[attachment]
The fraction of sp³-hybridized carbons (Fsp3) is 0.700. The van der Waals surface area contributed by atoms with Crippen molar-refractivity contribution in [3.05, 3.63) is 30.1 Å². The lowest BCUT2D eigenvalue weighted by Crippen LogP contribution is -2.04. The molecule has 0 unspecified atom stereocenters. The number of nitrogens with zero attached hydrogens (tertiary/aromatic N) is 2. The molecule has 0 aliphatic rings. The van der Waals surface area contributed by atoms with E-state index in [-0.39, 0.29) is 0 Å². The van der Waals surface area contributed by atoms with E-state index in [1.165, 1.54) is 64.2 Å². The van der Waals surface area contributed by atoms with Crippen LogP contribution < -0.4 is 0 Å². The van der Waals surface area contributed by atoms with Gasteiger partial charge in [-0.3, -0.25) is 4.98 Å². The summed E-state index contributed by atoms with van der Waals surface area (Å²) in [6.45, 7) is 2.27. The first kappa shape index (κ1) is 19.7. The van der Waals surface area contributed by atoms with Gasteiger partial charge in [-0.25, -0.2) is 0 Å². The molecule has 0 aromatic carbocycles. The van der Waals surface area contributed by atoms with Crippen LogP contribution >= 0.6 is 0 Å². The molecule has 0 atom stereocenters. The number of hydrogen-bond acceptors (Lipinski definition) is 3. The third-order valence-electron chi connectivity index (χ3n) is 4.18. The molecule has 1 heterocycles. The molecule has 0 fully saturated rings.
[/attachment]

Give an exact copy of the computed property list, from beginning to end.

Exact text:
The fraction of sp³-hybridized carbons (Fsp3) is 0.700. The van der Waals surface area contributed by atoms with Crippen molar-refractivity contribution in [3.05, 3.63) is 30.1 Å². The lowest BCUT2D eigenvalue weighted by Crippen LogP contribution is -2.04. The molecule has 0 unspecified atom stereocenters. The number of nitrogens with zero attached hydrogens (tertiary/aromatic N) is 2. The molecule has 0 aliphatic rings. The van der Waals surface area contributed by atoms with E-state index in [-0.39, 0.29) is 0 Å². The van der Waals surface area contributed by atoms with E-state index in [1.165, 1.54) is 64.2 Å². The van der Waals surface area contributed by atoms with Crippen LogP contribution < -0.4 is 0 Å². The van der Waals surface area contributed by atoms with Gasteiger partial charge in [-0.3, -0.25) is 4.98 Å². The summed E-state index contributed by atoms with van der Waals surface area (Å²) in [6.45, 7) is 2.27. The first kappa shape index (κ1) is 19.7. The van der Waals surface area contributed by atoms with Gasteiger partial charge in [-0.25, -0.2) is 0 Å². The molecule has 0 aromatic carbocycles. The van der Waals surface area contributed by atoms with Crippen LogP contribution >= 0.6 is 0 Å². The molecule has 0 atom stereocenters. The number of hydrogen-bond acceptors (Lipinski definition) is 3. The third-order valence-electron chi connectivity index (χ3n) is 4.18. The molecule has 1 heterocycles. The molecule has 0 fully saturated rings.